Russia retaliated Thursday for the recent U.S. expulsion of its diplomats and the shutdown of its consulate, while Washington threatens to respond accordingly, possibly renewing a war of mutual sanctions.
The Russian Foreign Ministry announced in a statement that it will expel 60 U.S. diplomats and close the U.S. consulate general in St. Petersburg in tit-for-tat retaliation for Washington's moves.
The ministry declared 58 employees of the U.S. embassy in Moscow and two employees of the U.S. consulate general in Yekaterinburg "persona non grata" for "activities incompatible with diplomatic status" and ordered them to leave Russia by April 5.
It also revoked the consent to the opening and functioning of the U.S. consulate general in St. Petersburg and demanded the U.S. staff there leave the administrative building by March 31.
Earlier in the day, U.S. Ambassador to Russia Jon Huntsman was summoned to the Russian Foreign Ministry and was given a note of protest over the recent U.S. expulsion of 60 Russian diplomats and the shutdown of the Russian consulate general in Seattle.
The Russian Foreign Ministry urged U.S. authorities to rethink and stop "reckless" actions that hurt bilateral relations.
The tension between Russia and Western countries sharply escalated after former Russian intelligence officer Sergei Skripal and his daughter Yulia were reportedly attacked by chemical weapon and found unconscious on a bench at a shopping center in the British city of Salisbury on March 4.
Britain, the United States and many of their allies accused Moscow of launching a chemical attack against Skripal, and they concertedly expelled a large number of Russian diplomats earlier this week.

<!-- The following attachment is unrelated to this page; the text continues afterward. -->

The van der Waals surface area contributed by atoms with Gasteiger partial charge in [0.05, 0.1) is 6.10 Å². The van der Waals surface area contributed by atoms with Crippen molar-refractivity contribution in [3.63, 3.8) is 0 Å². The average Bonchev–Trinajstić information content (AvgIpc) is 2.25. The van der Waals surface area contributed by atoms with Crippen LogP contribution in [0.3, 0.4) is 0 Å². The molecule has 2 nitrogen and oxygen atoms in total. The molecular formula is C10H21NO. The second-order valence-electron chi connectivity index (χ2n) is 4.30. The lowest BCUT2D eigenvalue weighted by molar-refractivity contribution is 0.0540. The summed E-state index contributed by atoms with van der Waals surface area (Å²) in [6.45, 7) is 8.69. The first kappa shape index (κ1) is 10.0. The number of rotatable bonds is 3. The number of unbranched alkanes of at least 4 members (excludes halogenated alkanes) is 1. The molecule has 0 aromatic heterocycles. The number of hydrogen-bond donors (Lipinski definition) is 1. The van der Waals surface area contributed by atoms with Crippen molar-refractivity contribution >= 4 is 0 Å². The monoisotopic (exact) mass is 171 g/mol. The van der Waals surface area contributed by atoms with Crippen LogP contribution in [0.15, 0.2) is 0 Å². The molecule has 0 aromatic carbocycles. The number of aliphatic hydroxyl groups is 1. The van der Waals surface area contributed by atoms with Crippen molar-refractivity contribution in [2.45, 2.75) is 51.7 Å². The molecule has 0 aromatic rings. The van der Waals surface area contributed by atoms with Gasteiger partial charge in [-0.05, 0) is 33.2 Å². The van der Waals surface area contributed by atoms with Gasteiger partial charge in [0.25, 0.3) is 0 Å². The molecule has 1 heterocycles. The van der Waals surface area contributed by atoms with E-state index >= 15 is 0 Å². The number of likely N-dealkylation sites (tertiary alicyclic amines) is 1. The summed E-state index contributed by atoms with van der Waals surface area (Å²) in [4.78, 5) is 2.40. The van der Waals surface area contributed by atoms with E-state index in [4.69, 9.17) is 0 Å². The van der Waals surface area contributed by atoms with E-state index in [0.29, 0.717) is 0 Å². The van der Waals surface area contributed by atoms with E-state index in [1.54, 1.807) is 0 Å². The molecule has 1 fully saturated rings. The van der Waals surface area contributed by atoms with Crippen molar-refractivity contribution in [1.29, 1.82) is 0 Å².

Russia categorically denies these allegations and demands solid evidence.
Moscow is expected to fight back soon against all countries that expelled Russian diplomats over the Skripal case on the principle of reciprocity.
"The measures will be mirror-like, but not just that," Russian Foreign Minister Sergei Lavrov said Thursday.
On Tuesday, Huntsman told RBC TV in an interview that Washington may seize Russia's assets in the United States.
"I can't tell you what our future holds. I hope we're able to steady our relationship. (But) Of course it (the asset seizure) is possible," he said.
The Russian Foreign Ministry criticized his remarks and warned that the implementation of such a threat will lead to further serious degradation in bilateral ties and thus undermine global stability.
Following Russia's announcement of the diplomats expulsion, U.S. Department of State spokesperson Heather Nauert said that Russia's moves are unjustified.
She said the United States is scrutinizing details of Russia's actions and reserves the right to respond accordingly.
If Washington continues its hostile actions against Russia, Moscow will take additional measures, the Russian Foreign Ministry warned.